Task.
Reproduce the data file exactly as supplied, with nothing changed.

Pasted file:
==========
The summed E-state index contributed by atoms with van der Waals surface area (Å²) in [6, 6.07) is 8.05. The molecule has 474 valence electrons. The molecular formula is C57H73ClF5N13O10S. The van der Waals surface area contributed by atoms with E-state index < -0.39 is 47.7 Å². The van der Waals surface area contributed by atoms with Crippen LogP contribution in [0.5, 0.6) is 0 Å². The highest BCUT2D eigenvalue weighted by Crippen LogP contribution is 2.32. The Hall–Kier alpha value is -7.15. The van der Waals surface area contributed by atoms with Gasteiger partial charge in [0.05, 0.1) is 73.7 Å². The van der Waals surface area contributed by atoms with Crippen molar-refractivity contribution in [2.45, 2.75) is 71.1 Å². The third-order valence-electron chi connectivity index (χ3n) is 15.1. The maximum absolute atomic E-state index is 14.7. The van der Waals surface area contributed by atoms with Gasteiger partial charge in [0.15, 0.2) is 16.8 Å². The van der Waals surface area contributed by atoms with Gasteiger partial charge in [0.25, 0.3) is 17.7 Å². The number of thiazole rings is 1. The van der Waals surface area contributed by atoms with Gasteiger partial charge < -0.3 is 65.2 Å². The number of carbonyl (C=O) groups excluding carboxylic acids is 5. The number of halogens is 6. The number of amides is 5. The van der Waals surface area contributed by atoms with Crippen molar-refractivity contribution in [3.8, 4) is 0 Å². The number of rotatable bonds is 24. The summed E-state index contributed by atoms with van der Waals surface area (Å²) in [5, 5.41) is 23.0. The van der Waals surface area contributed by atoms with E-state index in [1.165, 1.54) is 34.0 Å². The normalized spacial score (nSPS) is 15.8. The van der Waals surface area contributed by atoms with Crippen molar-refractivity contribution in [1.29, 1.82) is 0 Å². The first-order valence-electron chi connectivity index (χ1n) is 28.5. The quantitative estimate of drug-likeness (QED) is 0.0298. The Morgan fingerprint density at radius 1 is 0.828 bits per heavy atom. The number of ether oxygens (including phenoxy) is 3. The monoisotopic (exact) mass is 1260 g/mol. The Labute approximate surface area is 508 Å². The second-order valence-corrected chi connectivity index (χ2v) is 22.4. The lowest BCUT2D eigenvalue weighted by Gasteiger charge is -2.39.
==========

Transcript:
The summed E-state index contributed by atoms with van der Waals surface area (Å²) in [6, 6.07) is 8.05. The molecule has 474 valence electrons. The molecular formula is C57H73ClF5N13O10S. The van der Waals surface area contributed by atoms with E-state index < -0.39 is 47.7 Å². The van der Waals surface area contributed by atoms with Crippen LogP contribution in [0.5, 0.6) is 0 Å². The highest BCUT2D eigenvalue weighted by Crippen LogP contribution is 2.32. The Hall–Kier alpha value is -7.15. The van der Waals surface area contributed by atoms with Gasteiger partial charge in [0.05, 0.1) is 73.7 Å². The van der Waals surface area contributed by atoms with Crippen molar-refractivity contribution in [2.45, 2.75) is 71.1 Å². The third-order valence-electron chi connectivity index (χ3n) is 15.1. The maximum absolute atomic E-state index is 14.7. The van der Waals surface area contributed by atoms with Gasteiger partial charge in [0.15, 0.2) is 16.8 Å². The van der Waals surface area contributed by atoms with Gasteiger partial charge in [0.25, 0.3) is 17.7 Å². The number of thiazole rings is 1. The van der Waals surface area contributed by atoms with Gasteiger partial charge < -0.3 is 65.2 Å². The number of carbonyl (C=O) groups excluding carboxylic acids is 5. The number of halogens is 6. The number of amides is 5. The van der Waals surface area contributed by atoms with Crippen molar-refractivity contribution in [3.8, 4) is 0 Å². The number of rotatable bonds is 24. The summed E-state index contributed by atoms with van der Waals surface area (Å²) in [5, 5.41) is 23.0. The van der Waals surface area contributed by atoms with E-state index in [1.165, 1.54) is 34.0 Å². The normalized spacial score (nSPS) is 15.8. The van der Waals surface area contributed by atoms with Crippen molar-refractivity contribution in [1.29, 1.82) is 0 Å². The first-order valence-electron chi connectivity index (χ1n) is 28.5. The quantitative estimate of drug-likeness (QED) is 0.0298. The Morgan fingerprint density at radius 1 is 0.828 bits per heavy atom. The number of ether oxygens (including phenoxy) is 3. The monoisotopic (exact) mass is 1260 g/mol. The Labute approximate surface area is 508 Å². The second-order valence-corrected chi connectivity index (χ2v) is 22.4. The lowest BCUT2D eigenvalue weighted by Gasteiger charge is -2.39.